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Rise of the machines?

Posted on 15th June 2011 in Interesting Stuff
Written by: Nick Clancy

By its very nature, the future is an uncertain place. Predicting it is fraught with pitfalls and dead ends.

When we look back to programmes like Tomorrow’s World, our utopian future painted in garish browns and greens was often underpinned by the certainty that domestic robots would aid us in our everyday lives, yet in spite of the technological advances in recent decades, this future has, in almost every way failed to materialise.

We’ve all seen the Honda robot that can climb stairs, and the creepy Japanese fembot “intimacy companion”. Some may even have spent Christmas morning watching their Mum excitedly unwrap a parcel only to discover disappointedly that it is one of those rubbish automatic hoovers.

Yet in the age of ultimate convenience, are we really any nearer to realising a tomorrow’s world of domestic slave droids?
If news from Munich, broken in many of today’s newspapers is anything to go by, the answer could be yes.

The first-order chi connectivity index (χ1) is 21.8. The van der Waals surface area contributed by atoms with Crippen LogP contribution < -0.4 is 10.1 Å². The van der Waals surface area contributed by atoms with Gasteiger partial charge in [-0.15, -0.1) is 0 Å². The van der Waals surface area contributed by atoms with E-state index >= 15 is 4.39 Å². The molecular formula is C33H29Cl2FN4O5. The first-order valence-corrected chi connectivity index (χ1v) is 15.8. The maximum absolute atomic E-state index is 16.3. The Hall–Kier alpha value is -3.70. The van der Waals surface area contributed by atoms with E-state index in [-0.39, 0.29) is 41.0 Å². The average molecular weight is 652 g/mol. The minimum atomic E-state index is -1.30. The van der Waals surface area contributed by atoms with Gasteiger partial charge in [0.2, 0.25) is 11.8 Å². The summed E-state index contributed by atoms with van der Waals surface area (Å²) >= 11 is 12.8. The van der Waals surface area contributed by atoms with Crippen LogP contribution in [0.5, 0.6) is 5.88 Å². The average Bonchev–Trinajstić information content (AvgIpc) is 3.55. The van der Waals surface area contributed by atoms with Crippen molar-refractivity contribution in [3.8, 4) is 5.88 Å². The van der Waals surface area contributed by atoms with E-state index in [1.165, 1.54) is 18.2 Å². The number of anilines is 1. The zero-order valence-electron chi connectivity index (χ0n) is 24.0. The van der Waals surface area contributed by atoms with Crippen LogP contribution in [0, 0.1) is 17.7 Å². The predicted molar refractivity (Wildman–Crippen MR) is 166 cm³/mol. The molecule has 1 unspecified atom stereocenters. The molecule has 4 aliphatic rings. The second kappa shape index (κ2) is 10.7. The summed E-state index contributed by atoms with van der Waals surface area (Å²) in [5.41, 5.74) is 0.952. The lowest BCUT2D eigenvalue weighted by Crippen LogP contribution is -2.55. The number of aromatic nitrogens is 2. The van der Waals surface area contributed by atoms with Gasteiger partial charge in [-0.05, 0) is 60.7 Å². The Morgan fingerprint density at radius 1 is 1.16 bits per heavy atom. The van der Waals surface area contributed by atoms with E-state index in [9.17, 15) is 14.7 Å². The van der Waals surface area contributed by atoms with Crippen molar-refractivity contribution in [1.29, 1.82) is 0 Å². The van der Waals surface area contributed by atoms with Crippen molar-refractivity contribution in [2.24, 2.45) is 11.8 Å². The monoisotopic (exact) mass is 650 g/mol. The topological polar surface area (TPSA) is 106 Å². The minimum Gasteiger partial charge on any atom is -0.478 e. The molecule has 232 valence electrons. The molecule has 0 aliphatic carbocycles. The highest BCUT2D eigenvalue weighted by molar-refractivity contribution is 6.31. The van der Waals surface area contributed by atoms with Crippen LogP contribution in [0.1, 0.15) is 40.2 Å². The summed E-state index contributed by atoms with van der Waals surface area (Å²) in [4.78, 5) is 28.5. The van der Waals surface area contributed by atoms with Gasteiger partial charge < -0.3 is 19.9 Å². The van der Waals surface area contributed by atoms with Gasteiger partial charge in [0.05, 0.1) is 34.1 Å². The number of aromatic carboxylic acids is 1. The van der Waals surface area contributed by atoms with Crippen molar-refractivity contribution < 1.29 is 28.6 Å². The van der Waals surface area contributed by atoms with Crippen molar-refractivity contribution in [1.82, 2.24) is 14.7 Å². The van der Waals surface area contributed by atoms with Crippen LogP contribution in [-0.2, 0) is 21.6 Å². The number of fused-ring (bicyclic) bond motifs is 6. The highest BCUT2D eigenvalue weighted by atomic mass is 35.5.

Yes if you like your sausages Bavarian, boiled and made by a pair of binoculars with robotic arms, that is.

Munich’s Technical University, in partnership with U.S robotics firm Willow Garage have very recently held a cooking demonstration with a difference – two of its robots, Rosie and James, were programmed to place uncooked Bavarian sausages in boiling water, remove them when cooked and put them into French baguettes before serving them to a panel of hungry scientists. They did so by way of a Robot Operating System, enabling them to move around using omnidirectional mobile bases with laser scanners and Kinect 3D sensors to detect objects.

The applications for these robots are vast. Why stop at sausages? How long before they are assembling your happy meal adorned in the McDonalds uniform, or brewing your morning latte in Starbucks?

How long until you glance across your desk and your colleagues are all called Rosie and James? How long before they are writing blogs?

If Tomorrow’s World has taught us anything, it’s that it is futile to speculate.